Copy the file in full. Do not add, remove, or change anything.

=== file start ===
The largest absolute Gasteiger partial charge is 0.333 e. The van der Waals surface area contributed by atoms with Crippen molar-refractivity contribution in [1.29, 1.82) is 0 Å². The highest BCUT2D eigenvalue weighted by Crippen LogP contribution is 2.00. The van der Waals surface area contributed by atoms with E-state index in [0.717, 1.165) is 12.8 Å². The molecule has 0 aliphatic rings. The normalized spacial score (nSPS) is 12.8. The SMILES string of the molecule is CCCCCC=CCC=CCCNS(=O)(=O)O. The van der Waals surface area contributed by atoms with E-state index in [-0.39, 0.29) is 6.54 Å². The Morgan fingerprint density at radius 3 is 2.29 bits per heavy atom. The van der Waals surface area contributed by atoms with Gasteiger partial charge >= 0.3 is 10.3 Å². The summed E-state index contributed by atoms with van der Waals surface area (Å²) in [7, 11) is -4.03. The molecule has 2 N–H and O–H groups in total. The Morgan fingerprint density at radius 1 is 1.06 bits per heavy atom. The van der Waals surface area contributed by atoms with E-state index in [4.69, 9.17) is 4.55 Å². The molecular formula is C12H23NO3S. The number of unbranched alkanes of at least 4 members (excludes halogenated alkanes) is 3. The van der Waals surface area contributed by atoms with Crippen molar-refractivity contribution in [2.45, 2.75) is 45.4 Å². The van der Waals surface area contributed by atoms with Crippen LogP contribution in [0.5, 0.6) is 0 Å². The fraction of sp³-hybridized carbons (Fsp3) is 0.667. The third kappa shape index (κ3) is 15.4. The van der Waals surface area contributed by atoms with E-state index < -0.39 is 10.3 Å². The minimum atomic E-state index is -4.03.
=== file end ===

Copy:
The largest absolute Gasteiger partial charge is 0.333 e. The van der Waals surface area contributed by atoms with Crippen molar-refractivity contribution in [1.29, 1.82) is 0 Å². The highest BCUT2D eigenvalue weighted by Crippen LogP contribution is 2.00. The van der Waals surface area contributed by atoms with E-state index in [0.717, 1.165) is 12.8 Å². The molecule has 0 aliphatic rings. The normalized spacial score (nSPS) is 12.8. The SMILES string of the molecule is CCCCCC=CCC=CCCNS(=O)(=O)O. The van der Waals surface area contributed by atoms with E-state index in [-0.39, 0.29) is 6.54 Å². The Morgan fingerprint density at radius 3 is 2.29 bits per heavy atom. The van der Waals surface area contributed by atoms with Gasteiger partial charge >= 0.3 is 10.3 Å². The summed E-state index contributed by atoms with van der Waals surface area (Å²) in [7, 11) is -4.03. The molecule has 2 N–H and O–H groups in total. The Morgan fingerprint density at radius 1 is 1.06 bits per heavy atom. The van der Waals surface area contributed by atoms with E-state index in [4.69, 9.17) is 4.55 Å². The molecular formula is C12H23NO3S. The number of unbranched alkanes of at least 4 members (excludes halogenated alkanes) is 3. The van der Waals surface area contributed by atoms with Crippen molar-refractivity contribution in [2.45, 2.75) is 45.4 Å². The van der Waals surface area contributed by atoms with Crippen LogP contribution in [0.5, 0.6) is 0 Å². The fraction of sp³-hybridized carbons (Fsp3) is 0.667. The third kappa shape index (κ3) is 15.4. The van der Waals surface area contributed by atoms with E-state index < -0.39 is 10.3 Å². The minimum atomic E-state index is -4.03.